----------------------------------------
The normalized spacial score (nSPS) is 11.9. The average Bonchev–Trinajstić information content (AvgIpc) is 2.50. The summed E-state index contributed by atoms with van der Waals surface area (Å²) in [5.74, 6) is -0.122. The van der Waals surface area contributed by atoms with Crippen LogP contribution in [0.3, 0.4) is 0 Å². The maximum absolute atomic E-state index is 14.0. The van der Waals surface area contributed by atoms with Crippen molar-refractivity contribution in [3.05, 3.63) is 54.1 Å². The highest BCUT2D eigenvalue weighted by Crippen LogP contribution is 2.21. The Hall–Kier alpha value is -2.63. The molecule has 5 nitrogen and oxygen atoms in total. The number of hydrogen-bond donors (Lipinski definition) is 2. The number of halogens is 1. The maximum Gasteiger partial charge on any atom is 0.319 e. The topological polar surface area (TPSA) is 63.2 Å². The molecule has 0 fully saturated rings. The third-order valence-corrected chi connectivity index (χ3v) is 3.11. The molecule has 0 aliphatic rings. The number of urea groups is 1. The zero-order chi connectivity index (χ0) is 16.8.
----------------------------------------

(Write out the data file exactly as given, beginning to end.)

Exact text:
The normalized spacial score (nSPS) is 11.9. The average Bonchev–Trinajstić information content (AvgIpc) is 2.50. The summed E-state index contributed by atoms with van der Waals surface area (Å²) in [5.74, 6) is -0.122. The van der Waals surface area contributed by atoms with Crippen LogP contribution in [0.3, 0.4) is 0 Å². The maximum absolute atomic E-state index is 14.0. The van der Waals surface area contributed by atoms with Crippen molar-refractivity contribution in [3.05, 3.63) is 54.1 Å². The highest BCUT2D eigenvalue weighted by Crippen LogP contribution is 2.21. The Hall–Kier alpha value is -2.63. The molecule has 5 nitrogen and oxygen atoms in total. The number of hydrogen-bond donors (Lipinski definition) is 2. The number of halogens is 1. The maximum Gasteiger partial charge on any atom is 0.319 e. The topological polar surface area (TPSA) is 63.2 Å². The molecule has 0 fully saturated rings. The third-order valence-corrected chi connectivity index (χ3v) is 3.11. The molecule has 0 aliphatic rings. The number of urea groups is 1. The zero-order chi connectivity index (χ0) is 16.8.